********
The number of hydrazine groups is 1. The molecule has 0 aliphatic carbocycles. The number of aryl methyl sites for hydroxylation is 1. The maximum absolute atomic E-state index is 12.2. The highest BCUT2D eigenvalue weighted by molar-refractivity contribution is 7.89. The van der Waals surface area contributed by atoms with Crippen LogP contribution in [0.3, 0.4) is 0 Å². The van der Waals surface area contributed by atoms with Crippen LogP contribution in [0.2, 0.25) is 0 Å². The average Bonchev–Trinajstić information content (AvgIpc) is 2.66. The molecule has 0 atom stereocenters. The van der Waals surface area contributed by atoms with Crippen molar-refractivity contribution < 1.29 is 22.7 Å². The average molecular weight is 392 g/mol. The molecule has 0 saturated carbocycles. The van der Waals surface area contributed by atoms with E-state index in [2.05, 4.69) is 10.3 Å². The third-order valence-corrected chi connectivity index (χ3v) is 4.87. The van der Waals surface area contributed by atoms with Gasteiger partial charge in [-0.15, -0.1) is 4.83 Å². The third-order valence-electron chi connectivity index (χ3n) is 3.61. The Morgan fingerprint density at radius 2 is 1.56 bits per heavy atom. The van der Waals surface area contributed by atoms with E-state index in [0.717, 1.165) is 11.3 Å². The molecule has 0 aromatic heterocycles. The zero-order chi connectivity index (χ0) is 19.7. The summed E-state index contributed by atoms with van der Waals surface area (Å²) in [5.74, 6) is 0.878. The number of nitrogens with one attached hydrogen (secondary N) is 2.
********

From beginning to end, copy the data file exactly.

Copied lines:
The number of hydrazine groups is 1. The molecule has 0 aliphatic carbocycles. The number of aryl methyl sites for hydroxylation is 1. The maximum absolute atomic E-state index is 12.2. The highest BCUT2D eigenvalue weighted by molar-refractivity contribution is 7.89. The van der Waals surface area contributed by atoms with Crippen LogP contribution in [0.3, 0.4) is 0 Å². The van der Waals surface area contributed by atoms with Crippen LogP contribution in [0.2, 0.25) is 0 Å². The average Bonchev–Trinajstić information content (AvgIpc) is 2.66. The molecule has 0 atom stereocenters. The van der Waals surface area contributed by atoms with Crippen molar-refractivity contribution < 1.29 is 22.7 Å². The average molecular weight is 392 g/mol. The molecule has 0 saturated carbocycles. The van der Waals surface area contributed by atoms with E-state index in [2.05, 4.69) is 10.3 Å². The third-order valence-corrected chi connectivity index (χ3v) is 4.87. The van der Waals surface area contributed by atoms with Gasteiger partial charge in [-0.15, -0.1) is 4.83 Å². The third-order valence-electron chi connectivity index (χ3n) is 3.61. The Morgan fingerprint density at radius 2 is 1.56 bits per heavy atom. The van der Waals surface area contributed by atoms with E-state index in [0.717, 1.165) is 11.3 Å². The molecule has 0 aromatic heterocycles. The zero-order chi connectivity index (χ0) is 19.7. The summed E-state index contributed by atoms with van der Waals surface area (Å²) in [5.74, 6) is 0.878. The number of nitrogens with one attached hydrogen (secondary N) is 2.